BBC iPlayer is a godsend. It has saved my life more than once.

Like when the TV was juddering and I couldn’t tell whether Paul Hollywood’s dubious frown resolved into a positive comment or not.

Like when I was on the train home after a weekend away and wasn’t going to get back in time for the start of Poldark.

Like when I didn’t know the BBC was doing a series of 20th-century literature adaptations until it was almost over simply because I don’t watch enough TV in order to find out about these things. (Only on Wednesdays at 8pm for the last ten weeks…)

Cider with Rosie and Lady Chatterley’s Lover are two books I have on my lengthy to-read list. Their bucolic, time-gone-by settings are just the kind of thing I like to indulge in now and then, so, naturally, I turned to iPlayer for my fix.

Cider With Rosie, BBC

Source: BBC

At the immediate entrance of a horse-drawn cart trundling through a field, I had a good feeling about Cider with Rosie. The settings throughout – fields, woodland, the wildly overgrown cottage, the picturesque village – were idyllic, heightened by Timothy Spall’s voiceover of Lee’s text, full of beautifully poetic observations.

While these things enjoyed their screen time, however, the story began to bustle on through insensitively. The film soothed us into its handsomely painted environment and yet we were suddenly expected to be emotionally primed for when Laurie is on the verge of death! …and then better again! …and then when Frances dies! (…who?)

Throughout the whole hour and a half, I felt quite detached from Laurie. Rosie’s defiance amused me, but that only partly made up for the fact I felt sorry for Jo (Laurie’s first love interest), who was a relatively undeveloped character anyway.

Laurie’s mother, Annie Lee, played wonderfully by Samantha Morton, was the only character towards whom I was truly sympathetic. The strength of this adaptation is its representation of what must have been a physically and emotionally draining experience for her.

The first few minutes of Lady Chatterley’s Lover also tore through what seemed to me to be a sizeable helping of storyline. Yet the cleverly interwoven stories of the marriage of Constance and Sir Clifford Chatterley and Sir Clifford’s later experiences in the war immediately stirred my concern for these apparently doomed lovers. I briefly thought he would not survive, but it was worse: he returns, disabled, and promptly attempts suicide.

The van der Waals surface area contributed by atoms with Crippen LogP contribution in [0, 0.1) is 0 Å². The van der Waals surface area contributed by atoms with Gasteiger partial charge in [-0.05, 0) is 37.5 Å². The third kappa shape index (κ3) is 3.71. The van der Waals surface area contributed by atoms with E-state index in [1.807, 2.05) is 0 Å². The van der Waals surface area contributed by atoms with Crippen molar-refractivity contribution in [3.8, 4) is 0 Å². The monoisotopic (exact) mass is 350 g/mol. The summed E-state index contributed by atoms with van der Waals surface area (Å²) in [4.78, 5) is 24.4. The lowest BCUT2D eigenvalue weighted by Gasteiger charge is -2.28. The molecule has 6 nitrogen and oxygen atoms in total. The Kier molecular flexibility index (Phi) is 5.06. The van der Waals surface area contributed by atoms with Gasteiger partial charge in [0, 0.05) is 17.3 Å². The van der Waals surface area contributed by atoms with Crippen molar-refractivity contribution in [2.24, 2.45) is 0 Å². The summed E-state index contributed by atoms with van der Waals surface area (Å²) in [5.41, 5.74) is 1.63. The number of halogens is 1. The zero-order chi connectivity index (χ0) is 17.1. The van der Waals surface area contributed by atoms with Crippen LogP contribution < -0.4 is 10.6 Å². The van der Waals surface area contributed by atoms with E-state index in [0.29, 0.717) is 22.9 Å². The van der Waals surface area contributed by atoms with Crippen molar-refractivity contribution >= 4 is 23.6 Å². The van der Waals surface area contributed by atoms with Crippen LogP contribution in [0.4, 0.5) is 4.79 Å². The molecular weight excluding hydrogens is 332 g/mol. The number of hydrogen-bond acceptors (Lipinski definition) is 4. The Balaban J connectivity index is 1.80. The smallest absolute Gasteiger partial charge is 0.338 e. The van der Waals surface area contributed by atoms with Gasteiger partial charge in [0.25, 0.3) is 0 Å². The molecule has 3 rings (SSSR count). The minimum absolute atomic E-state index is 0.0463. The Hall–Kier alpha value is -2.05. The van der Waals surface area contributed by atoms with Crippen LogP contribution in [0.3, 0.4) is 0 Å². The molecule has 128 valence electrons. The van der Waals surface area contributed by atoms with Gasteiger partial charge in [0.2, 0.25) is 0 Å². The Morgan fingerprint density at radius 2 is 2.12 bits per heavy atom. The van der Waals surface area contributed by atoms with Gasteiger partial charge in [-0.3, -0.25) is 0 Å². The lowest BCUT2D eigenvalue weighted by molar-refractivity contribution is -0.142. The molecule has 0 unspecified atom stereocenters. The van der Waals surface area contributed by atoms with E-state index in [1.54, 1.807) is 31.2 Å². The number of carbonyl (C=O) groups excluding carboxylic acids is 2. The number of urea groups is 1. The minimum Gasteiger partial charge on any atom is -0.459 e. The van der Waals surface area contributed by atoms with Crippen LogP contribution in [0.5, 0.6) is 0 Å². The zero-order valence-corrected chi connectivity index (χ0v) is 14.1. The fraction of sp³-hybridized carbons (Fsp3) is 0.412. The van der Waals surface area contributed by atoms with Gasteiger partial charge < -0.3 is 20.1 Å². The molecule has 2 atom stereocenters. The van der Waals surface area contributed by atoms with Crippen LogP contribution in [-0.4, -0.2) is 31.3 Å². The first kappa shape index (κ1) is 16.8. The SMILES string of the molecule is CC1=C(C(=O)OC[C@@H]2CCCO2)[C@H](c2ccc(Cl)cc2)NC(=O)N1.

This sequence establishes the tone that runs throughout, the tone that has been criticised for not being that for which the novel is notorious. Knowing that Lady Chatterley would soon have a lover, I began to acknowledge how the strains of her marriage would drive her to this, despite clearly still loving Sir Clifford.

It matters not that this particular adaptation lacks full-frontal nudity, as the 1993 adaptation apparently boasts. We have Game of Thrones for that. In the words of director Jed Mercurio, what was titillating in DH Lawrence’s novel is no longer ‘groundbreaking’ and therefore his interest lay in the love triangle.

Lady Chatterley and Oliver Mellors… fully clothed.

So my expectations for Cider with Rosie are left sadly unfulfilled and my enjoyment of the DH Lawrence adaptation is nevertheless besmirched by the awareness that the story was told through a 21st-century tinted spectacle.

In both cases, I feel a need to reform my opinion by reading the books themselves. Never judge a book by its adaptation… no matter how good.